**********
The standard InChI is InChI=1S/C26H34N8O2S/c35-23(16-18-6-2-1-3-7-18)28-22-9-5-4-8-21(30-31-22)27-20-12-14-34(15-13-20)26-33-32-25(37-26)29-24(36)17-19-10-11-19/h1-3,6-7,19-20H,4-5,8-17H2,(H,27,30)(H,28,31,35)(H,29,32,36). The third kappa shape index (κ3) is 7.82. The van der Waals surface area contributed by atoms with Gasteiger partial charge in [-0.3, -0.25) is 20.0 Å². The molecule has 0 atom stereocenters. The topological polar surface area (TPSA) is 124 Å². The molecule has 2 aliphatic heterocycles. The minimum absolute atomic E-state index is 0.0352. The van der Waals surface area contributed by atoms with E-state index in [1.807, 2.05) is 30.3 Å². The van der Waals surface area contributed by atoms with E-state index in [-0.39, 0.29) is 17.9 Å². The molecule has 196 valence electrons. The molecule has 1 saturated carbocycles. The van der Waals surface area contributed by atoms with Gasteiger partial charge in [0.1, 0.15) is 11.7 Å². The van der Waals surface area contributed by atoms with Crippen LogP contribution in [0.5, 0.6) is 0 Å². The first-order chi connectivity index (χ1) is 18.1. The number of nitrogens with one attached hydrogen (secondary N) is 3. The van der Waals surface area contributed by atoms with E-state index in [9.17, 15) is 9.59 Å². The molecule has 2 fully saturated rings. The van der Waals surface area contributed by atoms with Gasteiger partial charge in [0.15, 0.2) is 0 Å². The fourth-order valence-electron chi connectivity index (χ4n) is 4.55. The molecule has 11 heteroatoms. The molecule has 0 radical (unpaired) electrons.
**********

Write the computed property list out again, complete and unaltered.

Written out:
The standard InChI is InChI=1S/C26H34N8O2S/c35-23(16-18-6-2-1-3-7-18)28-22-9-5-4-8-21(30-31-22)27-20-12-14-34(15-13-20)26-33-32-25(37-26)29-24(36)17-19-10-11-19/h1-3,6-7,19-20H,4-5,8-17H2,(H,27,30)(H,28,31,35)(H,29,32,36). The third kappa shape index (κ3) is 7.82. The van der Waals surface area contributed by atoms with Gasteiger partial charge in [-0.3, -0.25) is 20.0 Å². The molecule has 0 atom stereocenters. The topological polar surface area (TPSA) is 124 Å². The molecule has 2 aliphatic heterocycles. The minimum absolute atomic E-state index is 0.0352. The van der Waals surface area contributed by atoms with E-state index in [1.807, 2.05) is 30.3 Å². The van der Waals surface area contributed by atoms with E-state index in [-0.39, 0.29) is 17.9 Å². The molecule has 196 valence electrons. The molecule has 1 saturated carbocycles. The van der Waals surface area contributed by atoms with Gasteiger partial charge in [0.1, 0.15) is 11.7 Å². The van der Waals surface area contributed by atoms with Crippen LogP contribution in [0.5, 0.6) is 0 Å². The first-order chi connectivity index (χ1) is 18.1. The number of nitrogens with one attached hydrogen (secondary N) is 3. The van der Waals surface area contributed by atoms with E-state index in [9.17, 15) is 9.59 Å². The molecule has 2 fully saturated rings. The van der Waals surface area contributed by atoms with Gasteiger partial charge in [0.15, 0.2) is 0 Å². The fourth-order valence-electron chi connectivity index (χ4n) is 4.55. The molecule has 11 heteroatoms. The molecule has 0 radical (unpaired) electrons.